Multiplex Your Fiber By Using CWDM Or DWDM

Posted on by FS.COM

Using a WDM(Wavelength Division Multiplexing) for expanding the capacity of the fiber to carry multiple client interfaces is a highly advisable way as the physical fiber optic cabling is not cheap. As WDM widely used you must not unfamiliar with it, it is a technology that combines several streams of data/storage/video or voice protocols on the same physical fiber-optic cable, by using several wavelengths (frequencies) of light with each frequency carrying a different type of data.

Two types of WDM architecture available: Coarse Wavelength Division Multiplexing (CWDM) and Dense Wavelength Division Multiplexing (DWDM). CWDM/DWDM multiplexer and demultiplexer and OADM (Optical Add-Drop Multiplexer) are common fit in with Passive. With the use of optical amplifiers and the development of the OTN (Optical Transport Network) layer equipped with FEC (Forward Error Correction), the distance of the fiber optical communication can reach thousands of Kilometers without the need for regeneration sites.

CWDM, each CWDM wavelength typically supports up to 2.5Gbps and can be expanded to 10Gbps support. The CWDM is limited to 16 wavelengths and is typically deployed at networks up to 80Km since optical amplifiers cannot be used due to the large spacing between channels. CWDM uses a wide spectrum and accommodates eight channels. This wide spacing of channels allows for the use of moderately priced optics, but limits capacity. CWDM is typically used for lower-cost, lower-capacity, shorter-distance applications where cost is the paramount decision criteria.

The CWDM Mux/Demux (or CWDM multiplexer/demultiplexer) is often a flexible plug-and-play network solution, which helps insurers and enterprise companies to affordably implement denote point or ring based WDM optical networks. CWDM Mux/demux is perfectly created for transport PDH, SDH / SONET, ETHERNET services over WDM, CWDM and DWDM in optical metro edge and access networks. CWDM Multiplexer Modules can be found in 4, 8 and 16 channel configurations. These modules passively multiplex the optical signal outputs from 4 too much electronic products, send on them someone optical fiber and after that de-multiplex the signals into separate, distinct signals for input into gadgets across the opposite end for your fiber optic link.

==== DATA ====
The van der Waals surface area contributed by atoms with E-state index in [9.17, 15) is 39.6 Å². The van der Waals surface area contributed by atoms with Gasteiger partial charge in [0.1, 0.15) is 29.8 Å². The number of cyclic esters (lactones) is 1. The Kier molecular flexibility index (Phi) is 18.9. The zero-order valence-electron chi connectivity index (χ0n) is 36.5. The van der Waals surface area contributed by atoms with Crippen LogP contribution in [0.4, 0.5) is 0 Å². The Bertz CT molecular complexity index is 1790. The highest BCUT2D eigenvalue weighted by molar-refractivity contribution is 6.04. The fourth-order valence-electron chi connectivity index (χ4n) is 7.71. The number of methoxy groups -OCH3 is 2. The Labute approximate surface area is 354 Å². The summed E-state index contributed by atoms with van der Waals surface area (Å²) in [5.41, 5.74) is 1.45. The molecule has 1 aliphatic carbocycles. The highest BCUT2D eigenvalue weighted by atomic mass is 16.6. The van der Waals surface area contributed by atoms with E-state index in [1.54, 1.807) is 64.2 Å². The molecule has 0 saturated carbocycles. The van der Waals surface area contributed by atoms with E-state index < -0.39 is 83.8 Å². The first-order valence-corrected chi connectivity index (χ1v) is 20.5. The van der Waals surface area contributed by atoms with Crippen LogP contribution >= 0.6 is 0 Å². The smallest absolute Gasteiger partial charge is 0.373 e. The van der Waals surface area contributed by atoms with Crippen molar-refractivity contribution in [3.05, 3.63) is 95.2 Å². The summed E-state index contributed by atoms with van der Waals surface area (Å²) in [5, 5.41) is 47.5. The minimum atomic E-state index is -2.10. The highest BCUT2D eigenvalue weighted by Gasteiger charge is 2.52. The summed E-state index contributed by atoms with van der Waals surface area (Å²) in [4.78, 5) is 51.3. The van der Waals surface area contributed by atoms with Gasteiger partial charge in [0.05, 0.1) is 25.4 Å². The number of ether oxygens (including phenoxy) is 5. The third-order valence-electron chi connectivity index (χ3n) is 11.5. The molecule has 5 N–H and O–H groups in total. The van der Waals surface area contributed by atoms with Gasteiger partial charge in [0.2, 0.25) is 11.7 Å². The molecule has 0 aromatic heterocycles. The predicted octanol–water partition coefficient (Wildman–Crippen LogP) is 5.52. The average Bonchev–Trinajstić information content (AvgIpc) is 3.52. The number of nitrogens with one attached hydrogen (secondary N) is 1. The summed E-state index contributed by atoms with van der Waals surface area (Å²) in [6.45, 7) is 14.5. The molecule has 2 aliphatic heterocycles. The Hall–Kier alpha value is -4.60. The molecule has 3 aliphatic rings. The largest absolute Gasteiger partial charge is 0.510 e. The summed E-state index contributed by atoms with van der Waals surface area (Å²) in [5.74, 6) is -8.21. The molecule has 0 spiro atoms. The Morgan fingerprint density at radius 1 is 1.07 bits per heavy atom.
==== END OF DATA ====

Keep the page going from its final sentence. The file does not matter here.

Typically CWDM solutions provide 8 wavelengths capability enabling the transport of 8 client interfaces over the same fiber. However, the relatively large separation between the CWDM wavelengths allows expansion of the CWDM network with an additional 44 wavelengths with 100GHz spacing utilizing DWDM technology, thus expanding the existing infrastructure capability and utilizing the same equipment as part of the integrated solution.

DWDM is a technology allowing high throughput capacity over longer distances commonly ranging between 44-88 channels/wavelengths and transferring data rates from 100Mbps up to 100Gbps per wavelength.

DWDM systems pack 16 or more channels into a narrow spectrum window very near the 1550nm local attenuation minimum. Decreasing channel spacing requires the use of more precise and costly optics, but allows for significantly more scalability. Typical DWDM systems provide 1-44 channels of capacity, with some new systems, offering up to 80-160 channels. DWDM is typically used where high capacity is needed over a limited fiber resource or where it is cost prohibitive to deploy more fiber.

The DWDM multiplexer/demultiplexer Modules are made to multiplex multiple DWDM channels into one or two fibers. Based on type CWDM Mux/Demux unit, with optional expansion, can transmit and receive as much as 4, 8, 16 or 32 connections of various standards, data rates or protocols over one single fiber optic link without disturbing one another.

Ultimately, the choice to use CWDM or DWDM is a difficult decision, first we should understand the difference between them clearly.

CWDM scales to 18 distinct channels. While, DWDM scales up to 80 channels (or more), allows vastly more expansion. The main advantage of CWDM is the cost of the optics which is typically 1/3rd of the cost of the equivalent DWDM optic. CWDM products are popular in less precision optics and lower cost, less power consumption, un-cooled lasers with lower maintenance requirements. This difference in economic scale, the limited budget that many customers face, and typical initial requirements not to exceed 8 wavelengths, means that CWDM is a more popular entry point for many customers.

Buying CWDM or DWDM is driven by the number of wavelengths needed and the future growth projections. If you only need a handful of waves and use 1Gbps optics, CWDM is the way to go. If you need dozens of waves, 10Gbps speeds, DWDM is the only option.

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